He went on to write, “I am saddened by the ugly and inaccurate portrayal contained in the script and trailer of Nina and by Mr. Johnson’s desperate attempt to defend the project. Since Mr. Johnson is a Black man who lived through the 1960s, I am surprised he does not know what Nina Simone stood for, both for herself and for the hundreds of thousands of people she inspired along the way.”
Lieberman also pointed out that the producers could have addressed the colorism controversy head on by acknowledging that while they knew Nina fought against this notion that she was “too Black,” choosing Zoe, a woman of color with fairer features, was the best choice for them. But instead as Lieberman pointed out, they dismissed those critiques and just “dressed [Saldana] up (poorly) in blackface makeup and prosthetics, ignoring the horrible history of this type of portrayal.”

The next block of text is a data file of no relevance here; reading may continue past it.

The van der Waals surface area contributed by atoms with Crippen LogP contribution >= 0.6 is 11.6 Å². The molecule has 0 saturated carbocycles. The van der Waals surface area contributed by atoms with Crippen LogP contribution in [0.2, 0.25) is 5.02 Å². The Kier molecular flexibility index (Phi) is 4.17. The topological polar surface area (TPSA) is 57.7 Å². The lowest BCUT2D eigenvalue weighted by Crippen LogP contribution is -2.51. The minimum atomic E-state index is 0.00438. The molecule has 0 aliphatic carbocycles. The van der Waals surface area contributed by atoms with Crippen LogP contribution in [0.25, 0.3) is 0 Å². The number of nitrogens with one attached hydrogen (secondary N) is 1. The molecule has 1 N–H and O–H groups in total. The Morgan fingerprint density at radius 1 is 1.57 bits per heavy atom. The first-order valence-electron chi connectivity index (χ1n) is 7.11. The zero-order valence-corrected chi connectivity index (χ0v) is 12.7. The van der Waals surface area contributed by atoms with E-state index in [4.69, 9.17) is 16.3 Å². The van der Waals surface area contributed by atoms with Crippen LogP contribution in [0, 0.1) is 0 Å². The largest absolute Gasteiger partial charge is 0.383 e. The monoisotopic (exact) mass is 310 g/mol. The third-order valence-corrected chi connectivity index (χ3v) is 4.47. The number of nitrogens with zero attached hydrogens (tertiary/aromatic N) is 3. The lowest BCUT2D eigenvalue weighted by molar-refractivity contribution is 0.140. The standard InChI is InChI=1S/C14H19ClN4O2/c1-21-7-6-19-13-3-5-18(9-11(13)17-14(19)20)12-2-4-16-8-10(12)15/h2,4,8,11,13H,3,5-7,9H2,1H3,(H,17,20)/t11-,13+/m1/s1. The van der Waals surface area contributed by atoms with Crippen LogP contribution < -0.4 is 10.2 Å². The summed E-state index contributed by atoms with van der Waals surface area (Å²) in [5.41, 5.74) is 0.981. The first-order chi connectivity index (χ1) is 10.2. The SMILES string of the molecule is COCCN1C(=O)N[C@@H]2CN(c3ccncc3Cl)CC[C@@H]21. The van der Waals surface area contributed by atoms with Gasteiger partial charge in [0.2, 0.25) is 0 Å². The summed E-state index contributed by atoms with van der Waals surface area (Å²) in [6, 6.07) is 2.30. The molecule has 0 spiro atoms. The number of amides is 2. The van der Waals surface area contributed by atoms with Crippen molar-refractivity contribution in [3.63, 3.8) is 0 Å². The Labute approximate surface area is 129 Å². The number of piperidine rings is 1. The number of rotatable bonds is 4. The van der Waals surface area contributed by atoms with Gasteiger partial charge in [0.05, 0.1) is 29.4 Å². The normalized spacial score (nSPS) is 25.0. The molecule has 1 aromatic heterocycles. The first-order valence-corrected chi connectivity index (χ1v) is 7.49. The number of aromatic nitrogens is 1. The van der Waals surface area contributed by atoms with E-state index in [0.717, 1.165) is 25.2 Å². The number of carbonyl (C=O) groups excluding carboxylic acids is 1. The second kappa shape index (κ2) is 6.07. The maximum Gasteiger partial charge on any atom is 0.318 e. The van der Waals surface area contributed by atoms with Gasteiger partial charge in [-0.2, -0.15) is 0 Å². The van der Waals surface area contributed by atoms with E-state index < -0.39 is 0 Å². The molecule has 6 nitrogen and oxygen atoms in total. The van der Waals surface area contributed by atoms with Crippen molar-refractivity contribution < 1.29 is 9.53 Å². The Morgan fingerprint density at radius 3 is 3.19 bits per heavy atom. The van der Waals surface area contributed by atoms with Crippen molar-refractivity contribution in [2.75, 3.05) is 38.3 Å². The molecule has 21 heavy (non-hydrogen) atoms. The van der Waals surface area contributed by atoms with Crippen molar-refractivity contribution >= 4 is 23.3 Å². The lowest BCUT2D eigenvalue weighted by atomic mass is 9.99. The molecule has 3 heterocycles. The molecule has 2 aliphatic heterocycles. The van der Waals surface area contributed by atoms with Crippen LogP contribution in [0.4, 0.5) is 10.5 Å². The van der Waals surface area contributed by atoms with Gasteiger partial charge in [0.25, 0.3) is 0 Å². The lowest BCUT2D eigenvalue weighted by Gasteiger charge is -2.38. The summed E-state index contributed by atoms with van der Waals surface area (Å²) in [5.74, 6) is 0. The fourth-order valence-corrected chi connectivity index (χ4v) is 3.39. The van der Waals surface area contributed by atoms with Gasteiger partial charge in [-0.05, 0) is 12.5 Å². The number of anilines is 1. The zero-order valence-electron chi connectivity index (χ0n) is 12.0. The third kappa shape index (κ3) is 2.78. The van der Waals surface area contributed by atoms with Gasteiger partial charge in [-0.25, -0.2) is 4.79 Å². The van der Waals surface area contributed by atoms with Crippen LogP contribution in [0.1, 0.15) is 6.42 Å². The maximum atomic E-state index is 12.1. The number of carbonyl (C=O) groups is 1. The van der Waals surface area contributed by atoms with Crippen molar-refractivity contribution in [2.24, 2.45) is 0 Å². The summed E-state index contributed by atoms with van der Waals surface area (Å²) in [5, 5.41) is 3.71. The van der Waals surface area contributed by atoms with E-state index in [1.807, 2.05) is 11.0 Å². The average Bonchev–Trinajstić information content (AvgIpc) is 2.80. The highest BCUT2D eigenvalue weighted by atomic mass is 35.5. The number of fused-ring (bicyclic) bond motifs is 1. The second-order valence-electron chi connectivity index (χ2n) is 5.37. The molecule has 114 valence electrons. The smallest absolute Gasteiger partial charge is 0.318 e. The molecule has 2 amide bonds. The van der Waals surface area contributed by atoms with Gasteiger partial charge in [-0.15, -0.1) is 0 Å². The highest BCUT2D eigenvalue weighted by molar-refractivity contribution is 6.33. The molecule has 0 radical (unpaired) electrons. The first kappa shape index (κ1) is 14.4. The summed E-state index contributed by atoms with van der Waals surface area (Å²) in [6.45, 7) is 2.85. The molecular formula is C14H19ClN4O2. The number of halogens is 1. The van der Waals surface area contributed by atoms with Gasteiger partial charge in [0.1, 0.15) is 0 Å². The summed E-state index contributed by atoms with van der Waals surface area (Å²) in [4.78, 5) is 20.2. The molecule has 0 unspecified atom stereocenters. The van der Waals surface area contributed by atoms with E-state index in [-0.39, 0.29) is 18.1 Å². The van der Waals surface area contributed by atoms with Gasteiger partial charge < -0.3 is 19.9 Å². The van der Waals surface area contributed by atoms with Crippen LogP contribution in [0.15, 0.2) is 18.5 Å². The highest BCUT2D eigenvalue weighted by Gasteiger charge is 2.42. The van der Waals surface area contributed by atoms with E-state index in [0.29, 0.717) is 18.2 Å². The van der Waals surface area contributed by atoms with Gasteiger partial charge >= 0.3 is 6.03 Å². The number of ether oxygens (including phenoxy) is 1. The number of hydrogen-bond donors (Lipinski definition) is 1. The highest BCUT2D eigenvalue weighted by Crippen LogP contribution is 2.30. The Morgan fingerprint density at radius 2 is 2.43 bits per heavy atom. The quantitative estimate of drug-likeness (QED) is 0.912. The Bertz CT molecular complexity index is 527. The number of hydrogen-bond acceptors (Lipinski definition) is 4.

Yeah, he went in.
Lieberman called Johnson’s claim that this was just “Black people versus Black people” “outrageous, and a desperate distraction.” But most important, he took issue with the fact that the film chose to ignore Simone’s greatest achievements to focus on the singer’s bleakest times toward the end of her life. And act that Lieberman says is “whitewashing” the accomplishments one of the greatest singers of all time.
In addition, he accused the filmmakers of filling the script with inaccuracies and fake drama in order to sell Simone’s story. “The trailer for Nina reveals Ms. Saldana as Nina brandishing a gun, being strapped down in a hospital and throwing champagne bottles. Where there wasn’t truth, they invented it — turning Ms. Simone’s assistant, Clifton Henderson (played by David Oyelowo), into a love interest, despite the fact that he was an out gay man,” he wrote.
Nina is set to hit theaters in April, but with all of this bad press, we wonder will anyone actually go see it.